Over the past several weeks, we’ve been exploring what a product trio is, how decision-making works in product trios, and why more roles aren’t included. Today, we are going to tackle how user researchers fit into this puzzle.
You can watch the short video or read a lightly edited transcript below the video.
Why aren’t user researchers included in product trios?
What role should they play when product teams adopt a continuous discovery cadence?
Can product teams really do their own research?
How does user research fit into a continuous discovery world?
I want to start by saying user researchers absolutely have a place in a continuous discovery world. We need more researchers, not fewer.
User researchers aren’t included in the default product trio simply because most companies don’t have enough user researchers for this to be feasible. So, given that, what role should user researchers play?
I see three primary patterns—each of which is a viable way of getting value out of user researchers. And many companies mix and match the patterns.
User Researchers Work on Longer-Horizon Research
First, many companies deploy their user researchers as a centralized team working on longer-horizon research, also known as project research.
Project research isn’t bad. In fact, it’s necessary. We need teams tackling big, strategic questions, keeping tabs on external trends, and understanding customer behavior over time.
Product teams don’t have time to do this research. We are too busy shipping value week over week to tackle these bigger questions. Having a centralized user research team to fill in these gaps is invaluable.
Embed User Researchers with Your Product Trios
Second, some companies are hiring enough user researchers to embed a user researcher with each of their product trios. If you are in this situation, fantastic. Be sure to include your researcher throughout discovery. They can help you improve the reliability and the validity of both your customer interviews and your assumption tests.
Be careful, however. Sometimes when we embed user researchers on product teams, it can be easy for the team to let the user researcher do all the research on their own. We don’t want this.
It’s important that the product trio conduct the research together so that they each have firsthand exposure to the customer. Remember, this is what allows us to avoid hand-offs, makes our research more believable, and helps us see the gaps between how we think of the product and how our customers think about the product.
Even when we have a user researcher embedded with the product trio, we still want the entire trio involved in the research.
Assign User Researchers as Research SMEs for Your Product Trios
Third, if you don’t have enough user researchers to embed one on each of your product teams, you can assign a user researcher to several teams acting as a subject matter expert. Again, this does not mean that the user researcher does all of the research for each of their teams. This will create bottlenecks that will slow all of your teams down.
Instead, the user researcher should be available to give guidance on interviews and assumption tests. They can help their teams increase the reliability and validity of their research methods. They can help train the individual members of the trio in different techniques so that everyone gets better at research.
The challenge with this third pattern is many researchers want to do research. They don’t want to train others on how to do research. So you have to use this pattern wisely. I often see it paired with the first pattern, where researchers both work on longer-horizon research and advise a few product teams on their discovery activities.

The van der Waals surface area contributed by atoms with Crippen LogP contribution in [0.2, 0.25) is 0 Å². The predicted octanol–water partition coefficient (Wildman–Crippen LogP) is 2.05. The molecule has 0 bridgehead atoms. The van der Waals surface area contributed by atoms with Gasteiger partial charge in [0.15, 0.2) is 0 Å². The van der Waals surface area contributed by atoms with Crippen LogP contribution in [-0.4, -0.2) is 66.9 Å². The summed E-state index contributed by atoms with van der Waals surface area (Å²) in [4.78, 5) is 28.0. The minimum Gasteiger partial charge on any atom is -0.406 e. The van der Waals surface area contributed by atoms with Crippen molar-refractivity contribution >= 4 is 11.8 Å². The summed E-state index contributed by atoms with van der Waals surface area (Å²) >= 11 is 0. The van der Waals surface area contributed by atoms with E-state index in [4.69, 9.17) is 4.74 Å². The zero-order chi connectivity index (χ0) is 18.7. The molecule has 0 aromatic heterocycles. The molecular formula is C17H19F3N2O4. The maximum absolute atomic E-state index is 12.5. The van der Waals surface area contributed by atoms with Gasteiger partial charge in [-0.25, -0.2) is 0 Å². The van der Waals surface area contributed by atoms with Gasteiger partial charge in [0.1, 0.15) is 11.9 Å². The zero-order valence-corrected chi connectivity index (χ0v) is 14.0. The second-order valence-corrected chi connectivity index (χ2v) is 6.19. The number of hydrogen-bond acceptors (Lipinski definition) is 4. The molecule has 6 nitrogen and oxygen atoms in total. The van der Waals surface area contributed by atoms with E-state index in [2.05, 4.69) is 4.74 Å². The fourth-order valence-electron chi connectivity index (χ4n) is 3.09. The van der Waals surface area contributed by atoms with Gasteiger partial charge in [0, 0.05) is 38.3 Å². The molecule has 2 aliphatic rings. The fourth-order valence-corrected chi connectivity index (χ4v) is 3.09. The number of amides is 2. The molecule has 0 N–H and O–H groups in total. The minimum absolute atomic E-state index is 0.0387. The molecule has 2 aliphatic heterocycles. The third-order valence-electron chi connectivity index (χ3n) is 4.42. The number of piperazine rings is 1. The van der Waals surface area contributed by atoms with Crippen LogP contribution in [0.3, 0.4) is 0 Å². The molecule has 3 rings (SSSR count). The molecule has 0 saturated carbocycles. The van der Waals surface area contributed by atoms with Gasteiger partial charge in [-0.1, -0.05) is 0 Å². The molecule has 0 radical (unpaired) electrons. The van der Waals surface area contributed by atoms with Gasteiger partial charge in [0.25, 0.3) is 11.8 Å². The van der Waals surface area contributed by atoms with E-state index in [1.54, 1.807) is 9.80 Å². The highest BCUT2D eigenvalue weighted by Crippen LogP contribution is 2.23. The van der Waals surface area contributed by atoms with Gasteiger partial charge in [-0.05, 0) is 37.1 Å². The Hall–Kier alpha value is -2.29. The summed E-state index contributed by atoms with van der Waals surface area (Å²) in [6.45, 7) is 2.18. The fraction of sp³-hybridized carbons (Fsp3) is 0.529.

When user researchers advise product trios on their discovery activities, however, they need to understand that discovery research is fundamentally different from project research. Product teams work on a faster cadence. We don’t have time for perfect research. And that’s okay. We are trying to mitigate risk, not seek truth.
Product teams work on a faster cadence. We don’t have time for perfect research. And that’s okay. We are trying to mitigate risk, not seek truth. – Tweet This
User researchers need to understand that product teams work under the constraint that they need fast answers to daily questions. They need to be able to test an assumption in a day or two, not weeks. Good user researchers understand this and are able to balance the science of longer-horizon research with the art of quick and dirty assumption testing.
Avoid This Anti-Pattern: Don’t Let User Researchers Be Gatekeepers
Regardless of how you mix and match these patterns in your organizations, here’s the major anti-pattern to avoid. Don’t let your user researchers become the gatekeeper to your customers.
I’ve worked with far too many teams who waste weeks spinning their wheels waiting on research from the user research team. Instead, they could have used that time to run less-than-perfect assumption tests, which are more than adequate for discovering and shipping customer value.
Remember, longer-horizon research is fundamentally different from discovery research. It’s not about pitting these methods against each other. We need both. We need well-trained researchers doing project-based research to get answers to jumbo-sized research questions and we need product teams getting fast answers to daily questions so that they can ship value this week.
We need well-trained researchers doing project-based research to get answers to jumbo-sized research questions and we need product teams getting fast answers to daily questions so that they can ship value this week. – Tweet This
There’s plenty of room for all of us. This is the epitome of the “yes, and” mindset. Companies thrive when they get both types of research right.